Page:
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Thud!: A Discworld Novel Mass Market Paperback – 2 Oct 2006


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Product details

  • Mass Market Paperback: 464 pages
  • Publisher: Corgi; New Ed edition (2 Oct. 2006)
  • Language: English
  • ISBN-10: 0552152676
  • ISBN-13: 978-0552152679
  • Product Dimensions: 10.7 x 2.9 x 17.7 cm
  • Average Customer Review: 4.6 out of 5 stars  See all reviews (175 customer reviews)
  • Amazon Bestsellers Rank: 189,010 in Books (See Top 100 in Books)

More About the Author

Sir Terry Pratchett was the acclaimed creator of the global bestselling Discworld series, the first of which, The Colour of Magic, was published in 1983. In all, he was the author of fifty bestselling books. His novels have been widely adapted for stage and screen, and he was the winner of multiple prizes, including the Carnegie Medal, as well as being awarded a knighthood for services to literature. Worldwide sales of his books now stand at 70 million, and they have been translated into thirty-seven languages.

Sir Terry Pratchett died on 12th March 2015

Photography © David Bird

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Review

"Imaginative, witty and consistent - as in consistently funny, consistently clever and consistently surprising in its twists and turnss - Thud! is everything that the 30th novel in a fantasy sequence ought to be, and more" (SFX magazine)

"Pratchett too requires us to think. Whenever I read his stories I find myself thinking that he is "grown up". He may write benign comedy but he knows how horribly complicated and exciting the Universe is" (A.S. Byatt, The Times)

"You hardly need to review Pratchett nowadays...you know you can rely on him to be wirtty and quietly wise, and his creations have taken on a life of their own...A series that seems to re-invent itself by natural evolution every time" (Starburst)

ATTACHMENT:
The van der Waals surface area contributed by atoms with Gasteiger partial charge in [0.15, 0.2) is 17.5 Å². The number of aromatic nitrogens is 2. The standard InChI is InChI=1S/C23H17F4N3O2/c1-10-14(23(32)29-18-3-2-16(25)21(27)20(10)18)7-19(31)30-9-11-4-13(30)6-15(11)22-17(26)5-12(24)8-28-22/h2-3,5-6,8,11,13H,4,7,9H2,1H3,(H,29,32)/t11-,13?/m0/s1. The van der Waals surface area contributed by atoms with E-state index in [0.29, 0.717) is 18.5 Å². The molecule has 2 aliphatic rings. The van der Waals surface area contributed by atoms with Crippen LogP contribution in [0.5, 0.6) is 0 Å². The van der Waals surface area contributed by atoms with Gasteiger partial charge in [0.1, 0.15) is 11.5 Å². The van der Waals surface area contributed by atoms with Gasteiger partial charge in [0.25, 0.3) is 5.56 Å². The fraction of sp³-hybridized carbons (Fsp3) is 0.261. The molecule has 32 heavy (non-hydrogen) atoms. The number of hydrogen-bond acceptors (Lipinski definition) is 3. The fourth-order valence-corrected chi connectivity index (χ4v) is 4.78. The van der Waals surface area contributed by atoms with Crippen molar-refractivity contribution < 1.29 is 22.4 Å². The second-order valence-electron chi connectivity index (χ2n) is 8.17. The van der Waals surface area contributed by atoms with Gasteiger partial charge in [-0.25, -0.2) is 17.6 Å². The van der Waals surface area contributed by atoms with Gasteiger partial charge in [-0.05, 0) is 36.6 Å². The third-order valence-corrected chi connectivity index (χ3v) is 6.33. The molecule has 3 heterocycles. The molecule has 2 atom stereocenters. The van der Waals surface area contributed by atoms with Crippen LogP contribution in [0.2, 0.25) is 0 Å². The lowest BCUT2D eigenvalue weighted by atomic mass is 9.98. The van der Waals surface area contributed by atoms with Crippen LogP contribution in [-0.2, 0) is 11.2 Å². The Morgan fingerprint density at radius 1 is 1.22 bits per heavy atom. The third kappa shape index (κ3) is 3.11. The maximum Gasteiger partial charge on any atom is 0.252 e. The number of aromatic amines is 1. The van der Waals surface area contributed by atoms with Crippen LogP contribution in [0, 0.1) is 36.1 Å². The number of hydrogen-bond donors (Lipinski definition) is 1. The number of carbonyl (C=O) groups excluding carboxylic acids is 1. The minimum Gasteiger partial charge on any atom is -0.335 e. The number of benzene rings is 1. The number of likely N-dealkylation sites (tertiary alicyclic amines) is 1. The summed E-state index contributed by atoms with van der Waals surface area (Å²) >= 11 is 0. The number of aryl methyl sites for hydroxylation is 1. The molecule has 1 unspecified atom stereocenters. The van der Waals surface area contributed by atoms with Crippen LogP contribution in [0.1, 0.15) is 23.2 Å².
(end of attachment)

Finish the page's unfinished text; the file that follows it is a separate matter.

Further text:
"Thud! is a book for those who like an action-packed adventure, the mysterious and the mystic, but also enjoy the Pratchett wit and cynicism and are looking for a good read." (Ben Allport, Year 11, King Edward VI Aston School, Birmingham Books for Keeps)

Book Description

A brand new Discworld novel, about an ancient feud


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Customer Reviews

4.6 out of 5 stars

Most Helpful Customer Reviews

61 of 62 people found the following review helpful By David Roy on 21 Oct. 2005
Format: Hardcover
Terry Pratchett has done it again. With Thud! (I've lost track of how many Discworld books there have been), Pratchett returns to the adventures of the "coppers" of Ankh-Morpork, one of the largest cities on the Discworld. It's been a while since we've had a straight "City Watch" book, with Night Watch being a character study of Commander Samuel Vimes, and the subsequent books being standalones, I've really missed seeing the Watch in action. Thud! delivers on all cylinders, going back to some of the basics that made Pratchett what he is today. You've got your quirky characters, you've got your hilarious footnotes (something which seemed to have disappeared from Pratchett's books, much to my chagrin), and you've got Vimes leading them all, trying to be the best copper he can be, doing what's right despite what everybody else seems to want him to do.